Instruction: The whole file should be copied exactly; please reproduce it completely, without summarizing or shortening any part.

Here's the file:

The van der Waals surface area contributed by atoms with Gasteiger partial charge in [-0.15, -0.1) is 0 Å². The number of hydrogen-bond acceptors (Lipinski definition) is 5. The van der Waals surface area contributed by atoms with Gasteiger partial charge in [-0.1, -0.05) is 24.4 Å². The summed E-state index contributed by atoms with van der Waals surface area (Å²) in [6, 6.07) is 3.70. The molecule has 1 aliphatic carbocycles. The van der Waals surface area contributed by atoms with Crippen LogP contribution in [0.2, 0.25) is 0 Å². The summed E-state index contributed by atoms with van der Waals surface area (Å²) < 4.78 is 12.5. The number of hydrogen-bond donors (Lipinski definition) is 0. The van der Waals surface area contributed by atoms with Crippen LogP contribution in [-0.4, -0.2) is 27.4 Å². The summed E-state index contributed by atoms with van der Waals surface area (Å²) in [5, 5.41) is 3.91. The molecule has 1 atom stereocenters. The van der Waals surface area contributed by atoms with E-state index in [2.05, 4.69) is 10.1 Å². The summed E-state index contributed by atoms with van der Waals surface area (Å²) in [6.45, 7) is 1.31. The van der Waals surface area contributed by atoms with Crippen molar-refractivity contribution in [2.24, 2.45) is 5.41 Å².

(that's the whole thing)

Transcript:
The van der Waals surface area contributed by atoms with Gasteiger partial charge in [-0.15, -0.1) is 0 Å². The number of hydrogen-bond acceptors (Lipinski definition) is 5. The van der Waals surface area contributed by atoms with Gasteiger partial charge in [-0.1, -0.05) is 24.4 Å². The summed E-state index contributed by atoms with van der Waals surface area (Å²) in [6, 6.07) is 3.70. The molecule has 1 aliphatic carbocycles. The van der Waals surface area contributed by atoms with Crippen LogP contribution in [0.2, 0.25) is 0 Å². The summed E-state index contributed by atoms with van der Waals surface area (Å²) < 4.78 is 12.5. The number of hydrogen-bond donors (Lipinski definition) is 0. The van der Waals surface area contributed by atoms with Crippen LogP contribution in [-0.4, -0.2) is 27.4 Å². The summed E-state index contributed by atoms with van der Waals surface area (Å²) in [5, 5.41) is 3.91. The molecule has 1 atom stereocenters. The van der Waals surface area contributed by atoms with E-state index in [2.05, 4.69) is 10.1 Å². The summed E-state index contributed by atoms with van der Waals surface area (Å²) in [6.45, 7) is 1.31. The van der Waals surface area contributed by atoms with Crippen molar-refractivity contribution in [2.24, 2.45) is 5.41 Å².